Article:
This morning, the Prime Minister admitted she could no longer carry on as leader. Over the 1,045 days of her leadership, she has presided over defeat after defeat on a whole host of issues, not just Brexit.

In her first speech as Prime Minister, May pledged to fight inequality across the country. Under her leadership, report after report has criticised growing wealth inequality and has overseen changes to benefits that have left families worse off and struggling to survive by turning to food banks.

She promised to provide more help for those with mental health conditions. However, the NHS is on life support due to a lack of funding, with the promised £20.5 billion in funding still many years away.

She said she would follow the legacy of David Cameron, who introduced same-sex marriage, yet she blocked progress on bringing same-sex marriage to Northern Ireland, with the prospect of it made non-existent from her pact with the homophobic DUP.

She guaranteed that she would tackle injustice, yet her party is rife with Islamophobia, with constant calls for an independent inquiry.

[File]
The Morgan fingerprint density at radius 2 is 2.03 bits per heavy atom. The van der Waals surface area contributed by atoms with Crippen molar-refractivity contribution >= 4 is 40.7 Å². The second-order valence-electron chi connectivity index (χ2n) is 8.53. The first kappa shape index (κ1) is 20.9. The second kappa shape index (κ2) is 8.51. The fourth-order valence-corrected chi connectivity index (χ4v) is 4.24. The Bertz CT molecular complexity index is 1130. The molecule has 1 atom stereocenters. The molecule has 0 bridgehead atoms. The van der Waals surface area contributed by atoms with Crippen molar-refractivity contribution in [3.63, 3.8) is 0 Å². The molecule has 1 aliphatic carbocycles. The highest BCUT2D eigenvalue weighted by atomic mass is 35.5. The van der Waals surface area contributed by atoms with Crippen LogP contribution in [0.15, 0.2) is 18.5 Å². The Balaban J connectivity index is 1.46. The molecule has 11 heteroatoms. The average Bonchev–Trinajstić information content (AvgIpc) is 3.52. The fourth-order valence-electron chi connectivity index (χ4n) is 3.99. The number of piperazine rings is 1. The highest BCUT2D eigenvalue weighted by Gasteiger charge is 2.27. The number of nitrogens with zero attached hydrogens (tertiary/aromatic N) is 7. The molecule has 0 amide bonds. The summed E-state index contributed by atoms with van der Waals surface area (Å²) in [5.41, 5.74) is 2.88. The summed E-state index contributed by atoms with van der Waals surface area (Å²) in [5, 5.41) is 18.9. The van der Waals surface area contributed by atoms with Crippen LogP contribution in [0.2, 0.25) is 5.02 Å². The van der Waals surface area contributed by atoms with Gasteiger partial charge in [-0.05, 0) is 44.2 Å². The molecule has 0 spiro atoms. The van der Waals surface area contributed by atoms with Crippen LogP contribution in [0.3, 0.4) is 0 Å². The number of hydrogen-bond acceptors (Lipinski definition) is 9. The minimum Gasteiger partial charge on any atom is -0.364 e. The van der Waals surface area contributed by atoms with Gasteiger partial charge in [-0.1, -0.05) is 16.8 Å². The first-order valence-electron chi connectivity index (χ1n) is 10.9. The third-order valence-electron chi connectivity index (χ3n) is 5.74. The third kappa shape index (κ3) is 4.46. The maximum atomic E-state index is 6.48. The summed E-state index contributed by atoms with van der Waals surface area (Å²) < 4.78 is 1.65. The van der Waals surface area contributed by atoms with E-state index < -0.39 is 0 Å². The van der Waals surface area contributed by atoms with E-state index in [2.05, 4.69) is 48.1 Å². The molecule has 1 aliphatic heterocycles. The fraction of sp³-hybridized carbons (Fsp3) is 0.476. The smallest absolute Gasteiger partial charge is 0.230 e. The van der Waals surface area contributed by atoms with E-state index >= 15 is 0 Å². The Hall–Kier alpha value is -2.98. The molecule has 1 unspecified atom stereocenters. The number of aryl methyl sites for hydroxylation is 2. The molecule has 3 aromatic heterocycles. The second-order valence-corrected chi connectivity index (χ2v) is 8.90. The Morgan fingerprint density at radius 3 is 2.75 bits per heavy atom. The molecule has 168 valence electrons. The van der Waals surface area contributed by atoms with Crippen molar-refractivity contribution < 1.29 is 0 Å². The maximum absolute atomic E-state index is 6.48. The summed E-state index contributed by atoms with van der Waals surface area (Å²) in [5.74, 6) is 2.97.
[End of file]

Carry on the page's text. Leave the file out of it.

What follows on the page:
She told the public she would not call a general election, and then chose to do so purely for political gain – and was punished for doing so, weakening her administration at a vital time.

She assured us after the London Bridge terrorist attack that the police and security services would get the resources they need, but she is responsible for cutting police numbers by over 21,000 from her time as Home Secretary onwards.

She gave £200 million to help the victims of Yemen’s civil war, whilst at the same time selling arms to Saudi Arabia, the very country worsening the conflict.

And that is without mentioning Brexit.

On Brexit, she attempted to prove herself as a Brexiteer, having voted Remain, and ended up strangling the possibility of a straightforward deal by setting numerous red lines and failed to compromise from the very outset. She triggered Article 50 without a clear plan and oversaw the largest Parliamentary defeat in our country’s history. She has deeply divided the party, to a point that it may not be able to recover from. And, of course, she failed to deliver Brexit after repeatedly promising she would.

Theresa May’s legacy will be failure. She was given a nearly impossible job and she performed poorly.